Surf punk has seen a rise in fame in recent years. But before acts like Best Coast and Wavves represented the scene, there was King Tuff. Kyle Thomas, the man behind the band, released Was Dead as his full-length debut as King Tuff in 2008 on The Colonel Records. Due to a limited pressing, the album received little attention. Last year, his eponymous album released on Sub Pop Records has earned him attention from national outlets like Pitchfork and Rolling Stone.
Was Dead, both then and now, is sublime garage rock. It combines lo-fi vocals with heavily distorted riffs and a surfy, often arpeggiated rhythm guitar. It is more laid-back than King Tuff, and fans who only know Thomas from his 2012 release will be pleasantly surprised by this rerelease.
“Sun Medallion” comes late in the track list but it epitomizes the sound of this album: Clapton-era Cream with massive influence from surf rock of the same time period. Oh, and lots of weed. Before King Tuff, Thomas played in stoner metal band Witch. Most of his music features references to the herb, including this track: “Smoking pipe / Thought I’d get away / But I can’t go anywhere without my sun medallion.”
The album opens with “Dancing on You” and a riff that serves as a perfect introduction to Was Dead. It starts softly, with just a repeating power chord. Then the bass kicks in. The chord changes and the drums come in as the lead riff takes over before Thomas croons the song’s opening lines. Like many of King Tuff’s songs, this one is about a girl. So is “Lazerbeam,” which follows it: “Oh I wanna shoot shoot shoot like a lazerbeam / And I want ya / And I want ya.”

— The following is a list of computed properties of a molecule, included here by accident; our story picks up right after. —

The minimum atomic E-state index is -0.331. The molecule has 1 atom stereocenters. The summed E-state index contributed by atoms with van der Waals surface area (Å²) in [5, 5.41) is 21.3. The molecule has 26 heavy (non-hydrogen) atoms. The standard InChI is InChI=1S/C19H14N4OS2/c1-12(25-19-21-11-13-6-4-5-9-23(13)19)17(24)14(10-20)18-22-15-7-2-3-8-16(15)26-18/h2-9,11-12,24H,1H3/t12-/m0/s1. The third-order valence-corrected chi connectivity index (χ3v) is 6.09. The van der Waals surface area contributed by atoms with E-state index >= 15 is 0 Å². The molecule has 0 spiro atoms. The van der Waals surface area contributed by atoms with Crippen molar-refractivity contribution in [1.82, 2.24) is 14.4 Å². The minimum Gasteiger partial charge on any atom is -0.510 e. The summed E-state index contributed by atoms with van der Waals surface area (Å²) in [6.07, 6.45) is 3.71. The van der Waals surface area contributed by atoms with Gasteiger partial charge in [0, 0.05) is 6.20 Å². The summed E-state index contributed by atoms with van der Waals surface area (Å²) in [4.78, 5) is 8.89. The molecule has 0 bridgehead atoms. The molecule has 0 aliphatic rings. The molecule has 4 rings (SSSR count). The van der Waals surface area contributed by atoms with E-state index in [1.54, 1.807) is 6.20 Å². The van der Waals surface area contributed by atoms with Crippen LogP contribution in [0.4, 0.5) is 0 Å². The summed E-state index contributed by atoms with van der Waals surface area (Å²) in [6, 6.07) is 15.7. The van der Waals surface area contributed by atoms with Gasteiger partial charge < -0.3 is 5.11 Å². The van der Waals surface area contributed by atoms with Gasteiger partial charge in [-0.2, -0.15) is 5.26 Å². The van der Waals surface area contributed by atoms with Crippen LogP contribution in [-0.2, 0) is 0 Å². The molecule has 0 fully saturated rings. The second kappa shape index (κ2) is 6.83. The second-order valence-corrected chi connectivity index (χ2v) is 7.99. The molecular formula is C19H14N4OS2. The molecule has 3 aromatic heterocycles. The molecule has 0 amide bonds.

One song that stands out is “Just Strut.” With its bluesy chord progression and two-step rhythm, this is a song to dance to. It’s very rockabilly. It feels a lot like “Last Nite” by The Strokes. Lyrically, it isn’t particularly deep—listeners shouldn’t expect much depth from this album at all, in fact, but that’s not bad. King Tuff makes rock ‘n roll. It’s supposed to be fun, not to make you think much.
With “Freak When I’m Dead,” Jefferson Airplane’s influence on Thomas becomes apparent. This song would have fit right in on Surrealistic Pillow with its fuzzy lead guitar that sounds like a Jorma Kaukonen acid flashback. The lyrics match the late ‘60s-inspired sound, like a hippie battle cry: “And any way the wind blows / Any way at all / Well you know I’ll still be a freak when I’m dead.”
If you were lucky enough to hear the original pressing of Was Dead, don’t assume that this edition just rehashes the past. Each track was rerecorded and is more polished. Without a doubt, this is one solid album with no low points to be heard. It’s due out on Burger Records on April 30th.